resort_rawasset is updated. I added this op and job to test out how Dagster handled declarative tasks and to evaluate sensors which provide event driven automation in addition to cron scheduling.
I added a few dbt assets to test out the dagster and dbt integrations. To tell dbt that it depends on dagster you use a dbt source. The asset key in Dagster must match the dbt source
name + table, which in turn means the asset key must be
key prefix + asset name. I wanted dbt to switch schemas (BQ datasets) for local/branch/prod deployments. I did this with an if statement in my dbt source.
I evaluated a few different ways to handle authenticating to external services. For Google Cloud Storage I relied on the underlying environment to have access. In production, this underlying access is granted through the Kubernetes service account, which, in turn, binds to a GCP IAM service account in a process called workload identity. For BigQuery, I went with the alternative approach of supplying the IAM service account credentials directly to the client code. Locally those credentials are passed through environment variables. In production, those environment variables are set through Kubernetes secrets.
Deploying the Project
With my PoC code running locally I set out to test the production infrastructure requirements. Dagster Cloud supports both serverless and hybrid architectures. I opted for a hybrid architecture using Google Kubernetes Engine (GKE). I found the GKE deployment straightfoward. I used the provided helm chart to run an agent in a GKE cluster built with default settings. I then copied their default GitHub actions to automate deploying my code as a Docker image into the cluster. Aside from fighting with Google IAM I found this setup simpler than other Kubernetes tools that required custom helm charts.
Reflecting on Dagster
My Dagster PoC highlighted a few critical advantages.
Dagster is aware that my goal is to create datasets. This awareness makes it possible for me to "re-materialize" specific assets (like data from one resort) and to see asset lineage. In comparison, other schedulers just execute tasks and lack the rich metadata and handy interface that is aware of the results. Partitions and backfills are also possible because dagster is aware I am building datasets. If I update my asset logic, I can re-run the tasks to build the new asset with historical "upstream" data in a backfill, instead of manually managing tons of backfill logic in my code.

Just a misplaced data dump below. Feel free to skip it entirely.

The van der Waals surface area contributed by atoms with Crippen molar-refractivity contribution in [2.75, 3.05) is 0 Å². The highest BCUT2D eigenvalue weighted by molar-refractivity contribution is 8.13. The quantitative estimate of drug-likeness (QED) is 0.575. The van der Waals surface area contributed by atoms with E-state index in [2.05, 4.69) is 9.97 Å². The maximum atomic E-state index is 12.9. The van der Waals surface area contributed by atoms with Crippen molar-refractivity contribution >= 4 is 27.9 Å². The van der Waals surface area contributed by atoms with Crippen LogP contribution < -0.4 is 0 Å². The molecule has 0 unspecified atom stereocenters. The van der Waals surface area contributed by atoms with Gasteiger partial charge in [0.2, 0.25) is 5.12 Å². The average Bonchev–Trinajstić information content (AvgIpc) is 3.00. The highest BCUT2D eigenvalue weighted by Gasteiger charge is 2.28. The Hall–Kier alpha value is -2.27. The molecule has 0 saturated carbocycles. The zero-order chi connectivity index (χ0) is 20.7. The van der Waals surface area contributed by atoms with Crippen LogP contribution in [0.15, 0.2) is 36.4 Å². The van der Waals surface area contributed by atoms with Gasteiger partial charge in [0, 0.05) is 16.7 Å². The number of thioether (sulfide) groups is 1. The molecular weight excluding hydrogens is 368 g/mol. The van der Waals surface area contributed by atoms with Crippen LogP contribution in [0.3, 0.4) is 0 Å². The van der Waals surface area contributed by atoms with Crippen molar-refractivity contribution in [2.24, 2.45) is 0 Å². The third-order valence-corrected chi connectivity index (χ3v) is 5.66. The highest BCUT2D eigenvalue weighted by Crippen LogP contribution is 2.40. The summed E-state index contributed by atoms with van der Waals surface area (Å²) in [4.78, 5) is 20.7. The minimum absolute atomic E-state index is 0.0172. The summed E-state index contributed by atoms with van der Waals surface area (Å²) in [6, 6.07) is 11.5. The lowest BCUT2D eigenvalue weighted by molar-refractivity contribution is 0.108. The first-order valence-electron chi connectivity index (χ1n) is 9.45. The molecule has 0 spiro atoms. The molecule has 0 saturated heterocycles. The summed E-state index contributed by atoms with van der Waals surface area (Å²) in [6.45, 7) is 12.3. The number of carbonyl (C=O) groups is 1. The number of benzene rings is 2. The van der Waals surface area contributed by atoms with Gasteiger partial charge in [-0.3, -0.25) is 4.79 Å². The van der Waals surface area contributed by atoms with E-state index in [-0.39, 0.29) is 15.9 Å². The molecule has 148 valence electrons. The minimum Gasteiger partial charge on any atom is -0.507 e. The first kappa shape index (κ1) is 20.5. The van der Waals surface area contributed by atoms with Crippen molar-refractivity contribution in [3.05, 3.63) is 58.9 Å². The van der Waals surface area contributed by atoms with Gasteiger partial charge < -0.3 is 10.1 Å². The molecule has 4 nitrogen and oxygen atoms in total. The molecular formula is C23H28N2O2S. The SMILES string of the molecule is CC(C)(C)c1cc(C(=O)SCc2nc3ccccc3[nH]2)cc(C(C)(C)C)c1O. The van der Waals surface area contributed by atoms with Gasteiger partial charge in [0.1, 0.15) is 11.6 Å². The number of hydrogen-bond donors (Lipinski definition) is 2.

Code Structure and Local Development
Because Dagster knows that I'm building datasets, it has strong opinions about how to structure my code. The data processing logic is separate from the data storage logic. This separation made it easy for me to have local development build on pandas with staging and production built on GCS and BigQuery. The core logic was the same, see
assets, and the different storage for local/staging/prod was handled by
resources. While you can fuss around with
if statements to achieve similar outcomes in other tools, the first-class support in Dagster makes a world of difference.
Speaking of local development, in Dagster, I developed everything locally with Python. I didn't have to mess with Docker or minikube. In other schedulers I would have done the initial development with cloud resources, which dramatically slows things down (see v2 of this project). I get really distracted if I have to wait for Kubernetes schedulers to test a code change!
Once my dagster code was ready I did have to setup my production deployment, which took some Kubernetes iterations. However, those iterations were config iterations, not code changes - a one-time setup cost for the project. Now that production and staging are configured, I can make changes to my core code locally without ever waiting on the Kubernetes setup.
The code structure also makes it possible to do unit tests that use mock resources.
Airflow workers load all the code all the time. This architecture can create performance issues, but it also causes a dependency nightmare where the data transformation python code has to be compatible with airflow's internal dependencies. The natural workaround to these two problems is to create distinct Airflow clusters for everything, which sort of defeats the point of a scheduler knowing about the dependencies between things!
Dagster is built differently and ensures that the control plane is separate from my user code. For a toy project like this one, the impact is mostly hypothetical, but for actual workloads these architecture hurdles a big deal.
My goal in evaluating Dagster was different from most data engineering teams. I was not trying to pick a new data tool, but rather whether or not I should leave Google to work on a new orchestrator full time! My test project confirmed my initial excitement about Dagster and now, two months later, I am thrilled to be helping teams evaluate Dagster and see all these benefits for themselves. (Except for days where my Dagster snow report alerts me to critical powder thresholds!)
We're always happy to hear your feedback, so please reach out to us! If you have any questions, ask them in the Dagster community Slack (join here!) or start a Github discussion. If you run into any bugs, let us know with a Github issue. And if you're interested in working with us, check out our open roles!